We've been hearing a lot about Crohn's disease recently and wanted to share some basic information with our community!
What is Crohn’s disease?
Crohn’s disease is the inflammation of the digestive system that can run from the mouth to anus. Signs and symptoms often include abdominal pain, bleeding, diarrhea, fever and weight loss. Crohn’s disease can cause complications outside the digestive system including skin rashes, arthritis, inflammation of the eye and feeling lethargic. The causes of Crohn’s disease are not well understood. While we do know that diet and stress may aggravate Crohn’s disease, they do not cause the disease; it is caused by a combination of environmental, immune and bacterial factors in genetically susceptible people. Recent research suggests hereditary, genetic, and/or environmental factors contribute to the development of Crohn’s disease and it may affect as many as 700,000 Americans. The likelihood of contracting this disease is equal between men and women and can occur at any age. However, it is more prevalent among adolescents and young adults between the ages of 15 and 35. Crohn’s disease tends to run in families, so if you or a close relative have the disease, your family members have a significantly increased chance of developing Crohn’s. Studies have shown that 5% to 20% of affected individuals have an immediate relative with Crohn’s disease. Crohn’s is most common among people of eastern European backgrounds, including Jewish Europeans. However in recent years, there have been a growing number of cases in African Americans contracting Crohn’s disease.
What is the digestive tract and why is this important?
The human gastrointestinal tract is an organ system responsible for transporting and digesting food, absorbing nutrients and expelling waste. The tract consists of the stomach and intestines and is divided into the upper and lower gastrointestinal tracts. The gastrointestinal tract normally contains harmless bacteria, many of which aid in digestion. The immune system usually attacks and kills foreign invaders, such as bacteria, viruses, fungi and other microorganisms. Under normal circumstances, the harmless bacteria in the intestines are protected from such an attack. In people with Crohn’s disease, these bacteria are mistaken for harmful invaders and the immune system begins to attack these invaders. Cells travel out of the blood to the intestines causing inflammation. However, the inflammation does not subside, leading to chronic inflammation, thickening of the intestinal wall and eventually causing patient symptoms mentioned above like abdominal pain, bleeding and diarrhea.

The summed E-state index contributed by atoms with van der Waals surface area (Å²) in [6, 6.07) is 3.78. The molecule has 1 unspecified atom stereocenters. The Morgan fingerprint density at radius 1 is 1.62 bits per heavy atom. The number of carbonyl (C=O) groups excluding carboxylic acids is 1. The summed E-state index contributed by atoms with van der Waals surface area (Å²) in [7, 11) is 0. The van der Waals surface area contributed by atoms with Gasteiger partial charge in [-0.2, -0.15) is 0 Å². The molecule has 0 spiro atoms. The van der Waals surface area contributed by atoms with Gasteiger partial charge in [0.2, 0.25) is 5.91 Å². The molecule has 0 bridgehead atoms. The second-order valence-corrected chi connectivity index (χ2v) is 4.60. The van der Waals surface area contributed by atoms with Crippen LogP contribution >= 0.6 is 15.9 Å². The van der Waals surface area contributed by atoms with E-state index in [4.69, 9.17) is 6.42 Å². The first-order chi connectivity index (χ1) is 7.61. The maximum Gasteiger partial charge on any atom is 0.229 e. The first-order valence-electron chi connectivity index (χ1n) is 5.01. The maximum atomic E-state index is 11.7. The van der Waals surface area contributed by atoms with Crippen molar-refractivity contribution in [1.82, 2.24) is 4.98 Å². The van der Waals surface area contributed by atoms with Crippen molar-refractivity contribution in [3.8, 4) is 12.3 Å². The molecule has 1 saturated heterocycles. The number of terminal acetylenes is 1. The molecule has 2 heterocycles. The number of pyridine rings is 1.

How is Crohn’s disease diagnosed?
A healthcare provider diagnoses Crohn's disease using the following:
- medical and family history
- physical exam
- blood tests
- upper gastrointestinal series
- computerized tomography (CT) scan
- intestinal endoscopy
The healthcare provider may first perform a series of medical tests to rule out other bowel diseases that cause symptoms similar to those of Crohn's disease.
Medical and Family History
Recording and reviewing medical and family history can help your healthcare provider diagnose Crohn's disease and understand your symptoms. He or she will ask you to describe your
- family medical history
- current and past medical conditions
- current medications
A physical exam may help diagnose Crohn's disease. During a physical exam, your healthcare provider most often
- checks for abdominal distension, or swelling
- listens to sounds within the abdomen using a stethoscope
- taps on the abdomen to check for tenderness and pain and establish if the liver or spleen is abnormal or enlarged
A blood test involves drawing blood at a healthcare provider's office or a lab. A lab technologist will analyze the blood sample and your healthcare provider may use the blood tests to look for changes in
- red blood cells: when the red blood cell count is lower than normal, a patient may have anemia.
- white blood cells: when the white blood cell count is higher than normal, a person may have inflammation or infection somewhere in his or her body because white blood cell fight infection.
Upper Gastrointestinal Series
An Upper Gastrointestinal Series, also called a barium swallow, uses x-rays and fluoroscopy to help diagnose symptoms in the upper GI tract. Fluoroscopy is a form of x-ray that makes it possible to see the internal organs and their motion on a video monitor. This test does not require anesthesia. During the procedure, you will stand or sit in front of an x-ray machine and drink barium, a chalky liquid. Barium coats the esophagus, stomach, and small intestine so the radiologist and a healthcare provider can see the shape of these organs more clearly on x-rays. You may experience bloating and nausea for a short time after the test. For several days afterward, barium liquid in the GI tract causes white or light-colored excretion.
Computerized Tomography Scans
Computerized Tomography Scans use a combination of x-rays and computer technology to create images. For a CT scan, a healthcare provider may give the patient a solution to drink and an injection of a special dye. CT scans require the patient to lie on a table that slides into a tunnel-shaped device where the x-rays are taken. The patient does not need anesthesia. CT scans can diagnose both Crohn's disease and the complications seen with the disease due to the imaging seen after ingesting the solution.